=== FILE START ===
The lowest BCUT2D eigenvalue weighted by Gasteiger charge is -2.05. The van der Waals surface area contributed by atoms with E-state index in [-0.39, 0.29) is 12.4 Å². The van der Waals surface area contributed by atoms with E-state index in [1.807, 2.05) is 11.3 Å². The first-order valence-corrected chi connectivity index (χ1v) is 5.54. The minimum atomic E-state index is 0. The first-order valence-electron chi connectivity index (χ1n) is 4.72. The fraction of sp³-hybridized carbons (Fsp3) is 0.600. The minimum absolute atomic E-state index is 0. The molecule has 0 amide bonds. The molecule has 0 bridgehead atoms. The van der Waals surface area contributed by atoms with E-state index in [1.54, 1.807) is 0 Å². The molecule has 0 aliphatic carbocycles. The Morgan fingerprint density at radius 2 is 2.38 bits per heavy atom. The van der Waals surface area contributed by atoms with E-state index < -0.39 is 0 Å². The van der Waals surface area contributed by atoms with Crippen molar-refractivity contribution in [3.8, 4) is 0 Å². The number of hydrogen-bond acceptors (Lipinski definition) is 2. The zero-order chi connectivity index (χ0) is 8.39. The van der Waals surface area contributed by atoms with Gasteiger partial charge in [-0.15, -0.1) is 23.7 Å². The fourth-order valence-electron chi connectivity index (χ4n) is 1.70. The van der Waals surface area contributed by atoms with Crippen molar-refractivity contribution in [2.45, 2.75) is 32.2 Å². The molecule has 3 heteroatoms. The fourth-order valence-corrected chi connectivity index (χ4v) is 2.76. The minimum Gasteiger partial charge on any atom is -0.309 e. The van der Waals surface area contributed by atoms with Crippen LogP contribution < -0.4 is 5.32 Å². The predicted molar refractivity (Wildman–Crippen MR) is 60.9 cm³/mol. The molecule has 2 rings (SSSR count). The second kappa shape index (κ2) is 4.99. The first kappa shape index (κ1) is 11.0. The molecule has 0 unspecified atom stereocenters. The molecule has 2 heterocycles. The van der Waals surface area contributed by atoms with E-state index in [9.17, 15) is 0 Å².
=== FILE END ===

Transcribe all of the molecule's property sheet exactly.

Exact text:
The lowest BCUT2D eigenvalue weighted by Gasteiger charge is -2.05. The van der Waals surface area contributed by atoms with E-state index in [-0.39, 0.29) is 12.4 Å². The van der Waals surface area contributed by atoms with E-state index in [1.807, 2.05) is 11.3 Å². The first-order valence-corrected chi connectivity index (χ1v) is 5.54. The minimum atomic E-state index is 0. The first-order valence-electron chi connectivity index (χ1n) is 4.72. The fraction of sp³-hybridized carbons (Fsp3) is 0.600. The minimum absolute atomic E-state index is 0. The molecule has 0 amide bonds. The molecule has 0 bridgehead atoms. The van der Waals surface area contributed by atoms with E-state index in [1.54, 1.807) is 0 Å². The molecule has 0 aliphatic carbocycles. The Morgan fingerprint density at radius 2 is 2.38 bits per heavy atom. The van der Waals surface area contributed by atoms with E-state index < -0.39 is 0 Å². The van der Waals surface area contributed by atoms with Crippen molar-refractivity contribution in [3.8, 4) is 0 Å². The number of hydrogen-bond acceptors (Lipinski definition) is 2. The zero-order chi connectivity index (χ0) is 8.39. The van der Waals surface area contributed by atoms with Gasteiger partial charge in [-0.15, -0.1) is 23.7 Å². The fourth-order valence-electron chi connectivity index (χ4n) is 1.70. The van der Waals surface area contributed by atoms with Crippen molar-refractivity contribution in [2.45, 2.75) is 32.2 Å². The molecule has 3 heteroatoms. The fourth-order valence-corrected chi connectivity index (χ4v) is 2.76. The minimum Gasteiger partial charge on any atom is -0.309 e. The van der Waals surface area contributed by atoms with Crippen LogP contribution < -0.4 is 5.32 Å². The predicted molar refractivity (Wildman–Crippen MR) is 60.9 cm³/mol. The molecule has 2 rings (SSSR count). The second kappa shape index (κ2) is 4.99. The first kappa shape index (κ1) is 11.0. The molecule has 0 unspecified atom stereocenters. The molecule has 2 heterocycles. The van der Waals surface area contributed by atoms with E-state index in [9.17, 15) is 0 Å².